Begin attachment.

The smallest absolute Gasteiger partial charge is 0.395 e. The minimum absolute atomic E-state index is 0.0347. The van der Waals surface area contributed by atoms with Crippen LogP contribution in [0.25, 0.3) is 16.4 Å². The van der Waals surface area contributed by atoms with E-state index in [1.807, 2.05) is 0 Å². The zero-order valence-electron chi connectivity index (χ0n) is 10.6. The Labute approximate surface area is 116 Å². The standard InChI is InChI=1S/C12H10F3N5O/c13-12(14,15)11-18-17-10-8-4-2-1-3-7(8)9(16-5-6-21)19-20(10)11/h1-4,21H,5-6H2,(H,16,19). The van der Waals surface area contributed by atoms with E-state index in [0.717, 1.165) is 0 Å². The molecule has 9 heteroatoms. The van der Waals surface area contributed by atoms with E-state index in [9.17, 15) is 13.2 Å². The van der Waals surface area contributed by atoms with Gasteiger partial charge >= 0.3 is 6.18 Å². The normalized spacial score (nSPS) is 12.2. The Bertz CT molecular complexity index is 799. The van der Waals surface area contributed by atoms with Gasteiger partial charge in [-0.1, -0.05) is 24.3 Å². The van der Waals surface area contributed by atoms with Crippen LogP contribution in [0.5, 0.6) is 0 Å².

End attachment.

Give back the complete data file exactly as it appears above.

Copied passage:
The smallest absolute Gasteiger partial charge is 0.395 e. The minimum absolute atomic E-state index is 0.0347. The van der Waals surface area contributed by atoms with Crippen LogP contribution in [0.25, 0.3) is 16.4 Å². The van der Waals surface area contributed by atoms with E-state index in [1.807, 2.05) is 0 Å². The zero-order valence-electron chi connectivity index (χ0n) is 10.6. The Labute approximate surface area is 116 Å². The standard InChI is InChI=1S/C12H10F3N5O/c13-12(14,15)11-18-17-10-8-4-2-1-3-7(8)9(16-5-6-21)19-20(10)11/h1-4,21H,5-6H2,(H,16,19). The van der Waals surface area contributed by atoms with E-state index in [0.717, 1.165) is 0 Å². The molecule has 9 heteroatoms. The van der Waals surface area contributed by atoms with E-state index in [9.17, 15) is 13.2 Å². The van der Waals surface area contributed by atoms with Gasteiger partial charge >= 0.3 is 6.18 Å². The normalized spacial score (nSPS) is 12.2. The Bertz CT molecular complexity index is 799. The van der Waals surface area contributed by atoms with Gasteiger partial charge in [-0.1, -0.05) is 24.3 Å². The van der Waals surface area contributed by atoms with Crippen LogP contribution in [0.5, 0.6) is 0 Å².